Sinusitis is a painful inflammation and swelling of the tissue lining the sinuses. When they become blocked and filled with mucous, pathogens such as bacteria, viruses, and fungi can grow and cause infection. Although more common in winter, sinusitis can become chronic and last for months or even years if the cause is not properly diagnosed and treated. 

Although you can get sinusitis year around, it tends to accompany the cold and influenza seasons during the fall and winter months.


The first symptoms of sinusitis manifest as congestion in the form of rhinitis (runny nose), additional indications would be a green or grey nasal discharge, a postnasal drip, and a headache or facial pain when pressure is applied on the sinuses. There may be a low-grade fever, dizziness, and an irritating cough that won’t stop. Sufferers may also find that they experience additional pain when they lean forwards because of the pressure on the sinuses.  

Acute sinusitis is characterised by a sudden onset of cold-like symptoms such as a runny nose, nasal congestion, and facial pain and symptoms that don’t dissipate after about ten days and this can last for about four weeks.  

Chronic sinusitis is diagnosed when the sinusitis lasts for eight weeks and longer and recurrent sinusitis presents when a person has a few attacks a year. Chronic sufferers may have facial swelling, bad breath, pus in the nasal cavity, as well as all the symptoms of acute sinusitis.  


A painful condition that will leave sufferers weary and miserable, it is always better to treat the sinusitis as soon as possible. Timeous treatment will probably prevent a bacterial infection from developing and thus solve the problem much sooner. In addition, it can reduce the possibility of it becoming a chronic condition.  

Cleveland Clinic recommends a simple sinusitis infection is treated with decongestants, OTC cold and allergy medications, nasal saline irrigation, and drinking fluids (sinusitis is a viral infection and fluids will help). If symptoms of sinusitis don’t improve after 10 days, a doctor may prescribe antibiotics, oral or topical decongestants, or prescription intranasal steroid sprays. Long-term or chronic sinusitis may be treated by focusing on the underlying condition (typically allergies). This is usually treated with intranasal steroid sprays, topical antihistamine sprays or oral pills, leukotriene antagonists to reduce swelling and allergy symptoms, and rinsing the nose with saline solutions that might also contain other types of medication.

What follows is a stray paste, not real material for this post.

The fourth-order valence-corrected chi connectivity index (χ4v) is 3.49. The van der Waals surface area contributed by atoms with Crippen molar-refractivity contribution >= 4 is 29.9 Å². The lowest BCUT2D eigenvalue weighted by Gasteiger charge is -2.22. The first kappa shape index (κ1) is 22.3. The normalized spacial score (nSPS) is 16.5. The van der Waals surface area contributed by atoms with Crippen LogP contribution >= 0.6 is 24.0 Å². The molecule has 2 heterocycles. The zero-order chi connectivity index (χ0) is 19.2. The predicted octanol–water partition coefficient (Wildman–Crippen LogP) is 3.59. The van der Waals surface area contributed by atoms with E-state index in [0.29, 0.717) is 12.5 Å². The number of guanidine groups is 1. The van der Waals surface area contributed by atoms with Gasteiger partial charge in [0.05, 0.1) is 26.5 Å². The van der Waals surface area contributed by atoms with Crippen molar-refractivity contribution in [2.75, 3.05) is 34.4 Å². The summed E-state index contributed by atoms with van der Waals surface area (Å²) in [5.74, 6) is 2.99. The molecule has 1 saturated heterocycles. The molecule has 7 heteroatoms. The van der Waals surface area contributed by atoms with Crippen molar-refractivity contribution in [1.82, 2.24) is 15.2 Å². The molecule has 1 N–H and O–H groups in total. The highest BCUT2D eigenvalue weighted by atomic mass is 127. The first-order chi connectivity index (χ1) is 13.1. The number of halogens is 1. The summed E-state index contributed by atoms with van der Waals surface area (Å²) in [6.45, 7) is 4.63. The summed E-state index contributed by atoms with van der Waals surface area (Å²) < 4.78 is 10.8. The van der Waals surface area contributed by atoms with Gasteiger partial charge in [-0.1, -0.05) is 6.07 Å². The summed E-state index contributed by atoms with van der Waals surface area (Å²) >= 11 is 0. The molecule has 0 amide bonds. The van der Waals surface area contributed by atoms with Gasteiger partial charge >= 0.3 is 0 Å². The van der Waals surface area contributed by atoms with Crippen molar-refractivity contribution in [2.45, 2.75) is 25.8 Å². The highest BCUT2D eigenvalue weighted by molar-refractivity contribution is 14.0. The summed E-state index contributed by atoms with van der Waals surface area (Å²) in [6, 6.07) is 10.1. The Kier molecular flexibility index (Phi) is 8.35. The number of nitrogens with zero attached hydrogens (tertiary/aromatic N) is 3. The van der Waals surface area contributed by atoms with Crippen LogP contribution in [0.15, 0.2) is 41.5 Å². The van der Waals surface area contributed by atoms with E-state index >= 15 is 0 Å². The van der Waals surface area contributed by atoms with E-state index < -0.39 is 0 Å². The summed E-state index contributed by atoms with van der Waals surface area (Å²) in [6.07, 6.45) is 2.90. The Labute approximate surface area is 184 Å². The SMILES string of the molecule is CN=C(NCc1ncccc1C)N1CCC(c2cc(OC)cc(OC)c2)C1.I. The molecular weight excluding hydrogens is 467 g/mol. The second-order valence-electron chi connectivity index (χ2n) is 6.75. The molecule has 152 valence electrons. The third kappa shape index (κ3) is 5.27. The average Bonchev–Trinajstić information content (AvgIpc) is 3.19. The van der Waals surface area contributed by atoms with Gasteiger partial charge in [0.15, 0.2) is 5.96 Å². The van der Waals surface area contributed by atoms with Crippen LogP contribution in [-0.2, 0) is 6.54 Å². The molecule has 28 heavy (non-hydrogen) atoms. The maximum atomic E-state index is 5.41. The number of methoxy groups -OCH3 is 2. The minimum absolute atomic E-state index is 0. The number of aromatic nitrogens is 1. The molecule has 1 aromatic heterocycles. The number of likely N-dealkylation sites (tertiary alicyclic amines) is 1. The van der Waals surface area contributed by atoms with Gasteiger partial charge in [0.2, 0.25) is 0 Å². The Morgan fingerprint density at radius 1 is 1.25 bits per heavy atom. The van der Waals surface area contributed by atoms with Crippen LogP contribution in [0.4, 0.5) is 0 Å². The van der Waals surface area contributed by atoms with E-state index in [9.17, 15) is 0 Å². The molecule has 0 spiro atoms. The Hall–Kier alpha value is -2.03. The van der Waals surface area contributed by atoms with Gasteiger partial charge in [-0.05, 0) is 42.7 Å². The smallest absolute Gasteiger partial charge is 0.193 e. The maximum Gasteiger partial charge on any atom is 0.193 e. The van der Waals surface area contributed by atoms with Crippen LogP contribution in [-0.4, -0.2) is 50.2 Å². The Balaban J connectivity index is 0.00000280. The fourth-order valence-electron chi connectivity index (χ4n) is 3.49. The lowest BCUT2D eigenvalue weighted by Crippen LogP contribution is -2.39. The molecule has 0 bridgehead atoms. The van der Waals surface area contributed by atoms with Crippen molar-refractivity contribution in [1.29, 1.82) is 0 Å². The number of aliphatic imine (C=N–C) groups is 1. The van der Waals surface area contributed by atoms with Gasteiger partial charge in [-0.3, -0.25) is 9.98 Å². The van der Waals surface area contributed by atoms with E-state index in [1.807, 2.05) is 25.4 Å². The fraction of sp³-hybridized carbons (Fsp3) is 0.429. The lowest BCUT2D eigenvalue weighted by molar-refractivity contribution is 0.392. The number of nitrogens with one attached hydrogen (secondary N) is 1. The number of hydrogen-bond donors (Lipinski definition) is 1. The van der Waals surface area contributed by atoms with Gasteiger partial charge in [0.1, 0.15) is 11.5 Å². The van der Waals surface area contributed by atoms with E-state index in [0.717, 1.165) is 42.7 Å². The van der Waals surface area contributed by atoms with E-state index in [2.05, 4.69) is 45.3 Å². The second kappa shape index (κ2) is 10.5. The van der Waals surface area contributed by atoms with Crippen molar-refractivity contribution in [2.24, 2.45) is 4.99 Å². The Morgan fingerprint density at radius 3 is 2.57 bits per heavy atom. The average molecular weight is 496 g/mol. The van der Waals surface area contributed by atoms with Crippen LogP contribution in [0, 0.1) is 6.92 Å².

However, there is a concern that antibiotics are often unnecessarily prescribed for sinusitis, potentially contributing to the problem of antibiotic resistance. Instead of using antibiotics, patients with sinusitis may want to consider herbal remedies to reduce symptoms.  

Made up of several different combinations of ingredients, when recommending a herbal remedy there are two ingredients, in particular, to look out for – Pelargonium Sidoides and Echinacea Purpurea. While Pelargonium Sidoides has been shown to improve recovery time and relieve symptoms of acute sinusitis, studies have found that Echinacea not only possesses potent antiviral and anti-inflammatory activities but that it may help to boost the immune system and reverse the excessive mucus secretion so common in sinus infections too. The benefit of herbal treatments is of course that compared to pharmaceutical treatments, they’re generally associated with minimal adverse effects.